Bombs have a special suggestive power when it comes to scientific controversies. It is doubtful that in 1945 there were many scientists who seriously contested the scientific basis of the atomic bomb, but only several decades before, the mere suggestion that an atom could be split would have constituted an act of scientific heresy. If a hafnium bomb can ever be built, it will have the power not only to kill an unimaginable number of people, but it will also be able to settle a scientific controversy with the push of a button.
In discussing the case of Collins and the hafnium bomb, Imaginary Weapons brings ample evidence of ad hoc behavior on the part of Collins. On page 201, Weinberger writes:
Every time someone repeated the triggering experiment and came up with a null result, Collins would claim they had gotten some essential detail of the experimental setup wrong. And each “detail” would happen to be something not included in his original paper.
First it was the wrong triggering level, then it was the wrong type of X-rays, and then the measurements were being done at the wrong time. And, of course, Collins had never revealed to anyone the exact composition of his precious hafnium target, although he accused others of not preparing their hafnium correctly. Collins’s articles would typically say only how many hafnium nuclei were in the target, and that it was encased in plastic.
It is important to understand that it is possible—although not very likely—that at some point in the future, scientists will discover and agree that hafnium-178m2 can indeed be triggered and made into a fuel source, or even a bomb. As important as this discovery will be, it will not change the fact that Collins’ work should be considered a case of pathological science. Pathological science is not judged by its truthfulness but rather by the way scientists present their arguments in accordance with the scientific method.
Scientists, like other people, crave power, money, respect, and influence, and they also fear for their jobs. Each can be a healthy motivator, but each has the ability to turn a good scientist into a bad one; and in some cases, they can turn a good scientist into a charlatan.
Imaginary Weaponsis neither a scientific nor a popular-science book, instead it is a book about science and even more so about scientists. Reader reviews on the Internet make this point clear. People who bought this book looking for a technical discussion on the science and potential applications of nuclear isomers were left disappointed. People looking for some scoop about a new class of superweapons secretly under development by the Pentagon were similarly disappointed. However, people trying to understand how science works and how science can fail reached very different conclusions about the book. Imaginary Weapons is articulate and, in some cases, funny, though parts can be quite tedious and even repetitive. Especially irritating is the poor copyediting, along with several factual errors that will hopefully be fixed with the second edition of the book.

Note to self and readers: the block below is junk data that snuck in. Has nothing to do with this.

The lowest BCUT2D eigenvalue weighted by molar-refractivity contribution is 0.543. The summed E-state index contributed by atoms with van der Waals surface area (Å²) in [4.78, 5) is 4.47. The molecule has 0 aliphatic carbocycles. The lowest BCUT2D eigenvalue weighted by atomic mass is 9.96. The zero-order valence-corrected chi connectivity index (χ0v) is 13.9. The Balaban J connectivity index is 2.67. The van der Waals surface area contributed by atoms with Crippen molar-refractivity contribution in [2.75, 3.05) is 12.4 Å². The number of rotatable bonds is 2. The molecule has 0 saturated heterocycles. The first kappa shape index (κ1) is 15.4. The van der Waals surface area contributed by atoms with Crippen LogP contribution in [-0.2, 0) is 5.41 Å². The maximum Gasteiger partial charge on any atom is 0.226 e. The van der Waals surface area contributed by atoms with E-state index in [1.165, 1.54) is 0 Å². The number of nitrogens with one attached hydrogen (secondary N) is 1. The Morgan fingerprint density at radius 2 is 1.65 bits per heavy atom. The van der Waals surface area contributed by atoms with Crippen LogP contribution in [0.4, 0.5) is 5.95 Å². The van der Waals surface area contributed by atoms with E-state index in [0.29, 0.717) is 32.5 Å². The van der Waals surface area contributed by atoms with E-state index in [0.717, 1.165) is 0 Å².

An interesting footnote is the personal rivalry sparked by Imaginary Weapons between the author and the supporters of the hafnium bomb, led by Carl Collins himself. A high point of this rivalry came after Sharon Weinberger created the website imaginaryweapons.com, which was quickly followed by the creation of imaginaryweapons.net by Collins and his wife, who seem focused on slandering Sharon Weinberger’s reputation. Although Weinberger seems to be taking the whole subject with a smile, given the current climate in the U.S., this rivalry could easily deteriorate into a legal confrontation.
Sharon Weinberger – An Interview
TFOT had the chance to interview Sharon Weinberger about Imaginary Weapons and her upcoming book, A Nuclear Family Vacation.
Q: What has happened on the hafnium-bomb front since the publication of Imaginary Weapons?
To recap recent history: the hafnium bomb, which was funded by the Pentagon’s Defense Advanced Research Projects Agency, first ran into problems in 2004, after I wrote a cover story about it for the Washington Post Magazine. Congress at that point decided to take away the money for the project. Nonetheless, there was still some money left for research and experimentation, and, as I understand it, the supporters were able to find some government funds to sponsor review meetings. Professor Carl Collins, whose experiments with “hafnium triggering” sparked interest in the bomb, continues to update a rather unique website in support of his work, though I’m unaware of any scientific experiments he might be conducting.
So the hafnium bomb continues to be great comedy, though perhaps not for those people intimately involved with it.
Q: What do you know about the way the TRIP experiment ended, and why do you think DARPA did not publish the results?
The scientific method is inherently imperfect, but it is self-correcting—if someone publishes a new and better result demonstrating low-energy triggering of the hafnium isomer, then the scientific community will again look at those results.